Illegal Lancaster County Kennel Shut Down, 20 Dogs Removed

HARRISBURG – Dog wardens, working with the Humane League of Lancaster County, shut down an illegal dog kennel Wednesday in Gordonville, Lancaster County, and removed 20 dogs from the facility.

The owner, Aaron Lapp, will not be permitted to obtain a kennel license in the future and will be required to keep fewer than 25 dogs per year. Any kennel housing more than 25 dogs per year is required to be licensed and inspected.

Wardens first became aware of the illegal kennel from a consumer tip and cited the kennel in August for operating without a license. Lapp pleaded guilty to those charges and was told he could not own or keep more than 25 dogs in a year.

A follow-up inspection of the kennel today showed a decline in sanitary conditions and dogs in the kennel were found to have matted fur. Because of the deteriorated conditions, wardens contacted the Humane League, which removed the dogs.

“Our state dog wardens are following up on any information about illegal kennels and they are making sure that those facilities come into compliance with the law or are shut down,” said Jessie Smith, Pennsylvania’s special deputy secretary of dog law enforcement. “Dog wardens work to ensure that kennels in Pennsylvania meet the state’s standards for cleanliness and upkeep to provide for the health and safety of the dogs they house.”

Smith said conditions in kennels can deteriorate quickly when not cleaned and cared for properly.

“Dog wardens, routinely, visit a kennel twice a year,” said Smith. “These inspections offer snapshots of the conditions of the kennel on that particular day, but conditions can be very different between inspections. A lack of care for even a day or two can lead to grossly unsanitary conditions.”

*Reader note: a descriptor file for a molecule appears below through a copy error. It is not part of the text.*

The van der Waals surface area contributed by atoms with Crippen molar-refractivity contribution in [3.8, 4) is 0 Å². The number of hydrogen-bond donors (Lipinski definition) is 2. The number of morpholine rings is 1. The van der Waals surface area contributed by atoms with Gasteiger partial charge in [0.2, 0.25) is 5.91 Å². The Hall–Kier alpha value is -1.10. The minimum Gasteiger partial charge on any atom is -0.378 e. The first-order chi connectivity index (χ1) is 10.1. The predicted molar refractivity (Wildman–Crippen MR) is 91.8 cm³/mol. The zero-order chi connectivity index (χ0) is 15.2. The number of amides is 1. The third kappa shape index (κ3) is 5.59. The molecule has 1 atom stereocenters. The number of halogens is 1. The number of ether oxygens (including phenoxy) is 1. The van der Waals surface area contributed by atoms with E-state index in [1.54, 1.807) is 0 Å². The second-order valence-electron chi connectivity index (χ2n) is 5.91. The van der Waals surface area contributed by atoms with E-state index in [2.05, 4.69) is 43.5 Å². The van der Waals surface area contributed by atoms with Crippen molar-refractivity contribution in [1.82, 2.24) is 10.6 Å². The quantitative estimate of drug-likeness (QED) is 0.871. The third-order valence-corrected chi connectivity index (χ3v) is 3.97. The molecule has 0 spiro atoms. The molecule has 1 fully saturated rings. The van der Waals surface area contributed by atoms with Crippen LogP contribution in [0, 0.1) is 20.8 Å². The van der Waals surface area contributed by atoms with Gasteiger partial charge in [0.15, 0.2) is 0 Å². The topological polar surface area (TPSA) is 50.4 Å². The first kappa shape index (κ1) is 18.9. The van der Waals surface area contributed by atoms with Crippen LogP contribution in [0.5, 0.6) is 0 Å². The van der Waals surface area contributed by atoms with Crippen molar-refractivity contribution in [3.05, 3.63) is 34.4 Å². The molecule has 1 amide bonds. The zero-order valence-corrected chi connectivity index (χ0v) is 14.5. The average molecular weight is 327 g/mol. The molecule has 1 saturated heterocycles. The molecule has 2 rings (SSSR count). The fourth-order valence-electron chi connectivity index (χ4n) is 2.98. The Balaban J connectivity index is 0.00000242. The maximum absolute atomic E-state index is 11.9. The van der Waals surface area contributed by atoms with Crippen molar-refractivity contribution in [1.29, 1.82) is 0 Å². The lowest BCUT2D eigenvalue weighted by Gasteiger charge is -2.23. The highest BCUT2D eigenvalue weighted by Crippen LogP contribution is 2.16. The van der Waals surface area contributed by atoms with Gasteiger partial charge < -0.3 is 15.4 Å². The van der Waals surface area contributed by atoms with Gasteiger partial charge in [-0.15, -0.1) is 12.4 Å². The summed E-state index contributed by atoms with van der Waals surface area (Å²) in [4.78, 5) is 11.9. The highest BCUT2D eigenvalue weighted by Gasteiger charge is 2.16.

Smith said all dogs in commercial breeding kennels will be better protected now that Governor Edward G. Rendell has signed Act 119 of 2008 is law.

Act 119 addresses the health and welfare needs of the dogs housed in large commercial breeding kennels by requiring these operations to meet the new physical standards for cage size and flooring within one year, unless granted a temporary waiver by the Department of Agriculture.

Among other protections for dogs, the new law doubles the minimum floor space for dogs, eliminates wire flooring, and requires exercise that is at least as good as unfettered access to an exercise area twice the size of the primary enclosure. The previous law did not require that dogs ever be taken out of cages, much less be provided access to exercise areas. The wire flooring allowed under the previous law breaks down easily and destroys dogs’ feet over time.

The new law also requires veterinary examinations for each dog twice per year.

The requirements for other types of kennels, like sporting and hobby dog kennels, are virtually unchanged. These entities do not operate with the purpose of breeding large quantities of dogs to sell for profit.

In July, the state launched a toll-free hotline, 1-877-DOG-TIP1, to help anyone wishing to offer confidential tips about unsatisfactory or illegal kennels.

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